Monday: The Little Shop of Horrors is eating up all of my time. The head refuses to take me off timetable for Thursday's dress rehearsal, suggesting that I take the children with me instead. I thank her for her support, through clenched teeth.
My classes expect soccer and rugby on Thursday, not an hour of drama. The cast expect an audience of Mums and Dads. Heckling from Year 11 yobs could wreck their confidence.
Tuesday: Stuart, the Sadistic Dentist, is needed for a careers interview after break. He isn't in the music room running through his songs, or in CDT helping to paint the big plant.
Involving Stuart in the play is a desperate attempt to improve his attendance. At break I drive round to his house. I bang on the door and bellow through the letter box for 10 minutes.
"I thought you were social services," Stuart explains, tumbling into the car. "I was learning my lines." I beg him not to tell his year tutor this until after the big night.
Wednesday: The voice teacher complains of sexual harassment. At break the chorus girls surrounded him at the piano and pressed their young bodies against him. "They admire you as an artist," I suggest. He isn't fooled. They ambush him again at lunch time, force-feeding him chips in curry sauce.
Which of them is destined for stardom? He is naive. He tells Nadine Logan she has perfect pitch. Her rivals turn on her. He has to be rescued from the fight by a dinner lady.
Thursday: Full dress rehearsal. The Sadistic Dentist makes it to registration for the first time in months. The chorus girls charm my Year 11 football hooligans into singing along and even hand-jiving.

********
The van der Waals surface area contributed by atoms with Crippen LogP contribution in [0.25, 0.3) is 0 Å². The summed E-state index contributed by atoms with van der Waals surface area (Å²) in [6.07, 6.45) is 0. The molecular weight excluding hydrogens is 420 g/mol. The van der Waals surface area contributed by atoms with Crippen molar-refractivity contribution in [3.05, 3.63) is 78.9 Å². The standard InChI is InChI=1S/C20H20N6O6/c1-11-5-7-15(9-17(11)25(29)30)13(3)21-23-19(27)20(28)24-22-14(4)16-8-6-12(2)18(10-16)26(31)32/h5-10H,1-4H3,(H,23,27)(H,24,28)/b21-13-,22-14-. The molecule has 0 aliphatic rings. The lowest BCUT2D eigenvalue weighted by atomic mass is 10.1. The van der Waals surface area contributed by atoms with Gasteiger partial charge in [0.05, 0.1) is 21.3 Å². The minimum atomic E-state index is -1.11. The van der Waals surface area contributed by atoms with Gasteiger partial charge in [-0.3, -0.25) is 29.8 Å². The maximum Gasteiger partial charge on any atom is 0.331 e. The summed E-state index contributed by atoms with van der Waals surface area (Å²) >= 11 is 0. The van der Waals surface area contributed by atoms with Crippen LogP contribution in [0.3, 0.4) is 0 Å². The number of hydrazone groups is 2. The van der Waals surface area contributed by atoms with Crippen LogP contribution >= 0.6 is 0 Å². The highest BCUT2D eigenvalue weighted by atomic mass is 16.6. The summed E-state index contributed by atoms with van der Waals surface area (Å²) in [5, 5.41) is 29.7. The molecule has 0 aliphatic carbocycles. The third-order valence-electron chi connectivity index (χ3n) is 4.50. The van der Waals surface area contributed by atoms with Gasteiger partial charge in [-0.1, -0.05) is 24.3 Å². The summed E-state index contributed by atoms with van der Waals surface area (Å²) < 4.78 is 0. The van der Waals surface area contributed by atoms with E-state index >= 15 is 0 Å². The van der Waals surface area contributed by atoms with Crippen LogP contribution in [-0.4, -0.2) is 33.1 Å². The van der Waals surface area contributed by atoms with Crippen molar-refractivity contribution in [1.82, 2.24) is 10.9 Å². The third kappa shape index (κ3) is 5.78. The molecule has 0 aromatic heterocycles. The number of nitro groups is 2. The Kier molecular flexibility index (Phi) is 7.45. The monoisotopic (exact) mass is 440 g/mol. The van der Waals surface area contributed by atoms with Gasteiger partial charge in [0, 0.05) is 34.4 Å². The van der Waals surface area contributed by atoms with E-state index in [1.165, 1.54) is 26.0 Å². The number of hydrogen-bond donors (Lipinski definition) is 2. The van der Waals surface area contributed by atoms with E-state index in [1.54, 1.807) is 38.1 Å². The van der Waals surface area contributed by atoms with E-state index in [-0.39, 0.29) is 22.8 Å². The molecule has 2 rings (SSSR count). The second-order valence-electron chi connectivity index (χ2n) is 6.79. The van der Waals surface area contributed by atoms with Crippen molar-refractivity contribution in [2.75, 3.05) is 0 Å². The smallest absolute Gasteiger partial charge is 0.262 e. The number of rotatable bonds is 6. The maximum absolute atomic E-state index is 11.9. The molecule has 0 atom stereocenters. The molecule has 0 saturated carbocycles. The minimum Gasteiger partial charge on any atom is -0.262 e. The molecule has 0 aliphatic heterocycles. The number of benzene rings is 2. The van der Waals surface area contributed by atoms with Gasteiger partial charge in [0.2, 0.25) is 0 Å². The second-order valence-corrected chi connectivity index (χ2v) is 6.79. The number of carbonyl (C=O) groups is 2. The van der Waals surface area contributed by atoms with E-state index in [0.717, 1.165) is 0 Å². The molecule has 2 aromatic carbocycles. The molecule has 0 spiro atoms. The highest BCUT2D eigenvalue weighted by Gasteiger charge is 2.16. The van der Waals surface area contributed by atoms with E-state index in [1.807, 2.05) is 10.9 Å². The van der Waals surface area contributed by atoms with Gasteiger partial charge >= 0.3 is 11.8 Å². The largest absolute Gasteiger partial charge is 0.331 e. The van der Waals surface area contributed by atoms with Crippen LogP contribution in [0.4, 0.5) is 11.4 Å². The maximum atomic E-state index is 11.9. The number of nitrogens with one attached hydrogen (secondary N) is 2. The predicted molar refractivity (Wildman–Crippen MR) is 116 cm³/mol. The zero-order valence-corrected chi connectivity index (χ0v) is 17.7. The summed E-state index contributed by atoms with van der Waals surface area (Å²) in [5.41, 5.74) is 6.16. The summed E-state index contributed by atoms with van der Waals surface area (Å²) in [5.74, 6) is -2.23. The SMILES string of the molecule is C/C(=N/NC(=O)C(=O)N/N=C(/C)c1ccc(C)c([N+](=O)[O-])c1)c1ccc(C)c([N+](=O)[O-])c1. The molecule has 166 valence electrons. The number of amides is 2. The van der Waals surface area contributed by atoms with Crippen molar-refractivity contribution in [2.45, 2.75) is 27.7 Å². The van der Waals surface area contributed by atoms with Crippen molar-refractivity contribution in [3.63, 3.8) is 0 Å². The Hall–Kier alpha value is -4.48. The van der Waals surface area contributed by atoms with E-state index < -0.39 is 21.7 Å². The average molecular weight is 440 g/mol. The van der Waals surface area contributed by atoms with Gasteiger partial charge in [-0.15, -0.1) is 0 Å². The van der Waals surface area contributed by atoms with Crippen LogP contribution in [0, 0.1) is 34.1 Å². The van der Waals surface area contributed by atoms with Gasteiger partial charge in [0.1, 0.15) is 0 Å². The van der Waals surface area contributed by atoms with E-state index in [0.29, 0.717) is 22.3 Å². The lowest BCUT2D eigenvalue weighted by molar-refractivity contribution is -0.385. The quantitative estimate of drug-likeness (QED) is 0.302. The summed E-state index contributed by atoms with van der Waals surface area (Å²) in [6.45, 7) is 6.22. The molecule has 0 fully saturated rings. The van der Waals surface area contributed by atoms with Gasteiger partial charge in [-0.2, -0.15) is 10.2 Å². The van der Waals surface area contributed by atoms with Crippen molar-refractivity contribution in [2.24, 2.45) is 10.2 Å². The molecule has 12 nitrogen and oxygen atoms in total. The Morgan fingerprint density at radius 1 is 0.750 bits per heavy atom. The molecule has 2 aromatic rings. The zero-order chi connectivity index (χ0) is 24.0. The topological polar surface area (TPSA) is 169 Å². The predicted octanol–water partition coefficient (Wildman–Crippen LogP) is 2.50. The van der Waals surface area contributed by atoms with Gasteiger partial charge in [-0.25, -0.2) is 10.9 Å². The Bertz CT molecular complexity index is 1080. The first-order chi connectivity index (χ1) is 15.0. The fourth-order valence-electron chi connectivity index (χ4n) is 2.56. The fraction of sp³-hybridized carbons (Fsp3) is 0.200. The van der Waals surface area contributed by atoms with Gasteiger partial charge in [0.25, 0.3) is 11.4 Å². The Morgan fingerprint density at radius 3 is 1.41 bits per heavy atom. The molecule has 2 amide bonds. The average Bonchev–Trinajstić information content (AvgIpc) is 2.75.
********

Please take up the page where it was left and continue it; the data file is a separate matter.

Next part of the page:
The head pops in to see how things are going. "Has it helped, rehearsing with an audience?" Our hero, the Eccentric Horticuluralist, is close to tears. "I can't sing," he sobs. I already know. He can't rap either. We've tried everything. Mark is tone deaf, but he does get more laughs than the rest put together.
"Mark, your atonality is part of your comic genius," I say.
Friday: Testing out curtains, lights and radio mikes. Some of our singers don't have the "oomph" for a large theatre, and can't make themselves heard above our hyperactive drummer. The mikes give them confidence and make them feel like professionals. As the audience settle into their seats I still feel uneasy. Maybe this sort of thing should be left to experts.
Switch on the chorus girls' radio mikes just before curtain up. "FIVE, SIX, SEVEN, EIGHT . . ." booms from the speakers. I dash to the sports hall and beg the step-aerobics instructor to switch his mike to another radio frequency.
The Mums and Dads love it. The chorus girls kiss everyone. The staff move on to the pub, to relax and unwind. The kids have beaten us to it.
The chorus girls overwhelm the helpless voice teacher. How will I explain whatever happens next to an outraged headteacher on Monday?
Ian Campbell teaches at The Leys High School, Redditch, Worcestershire.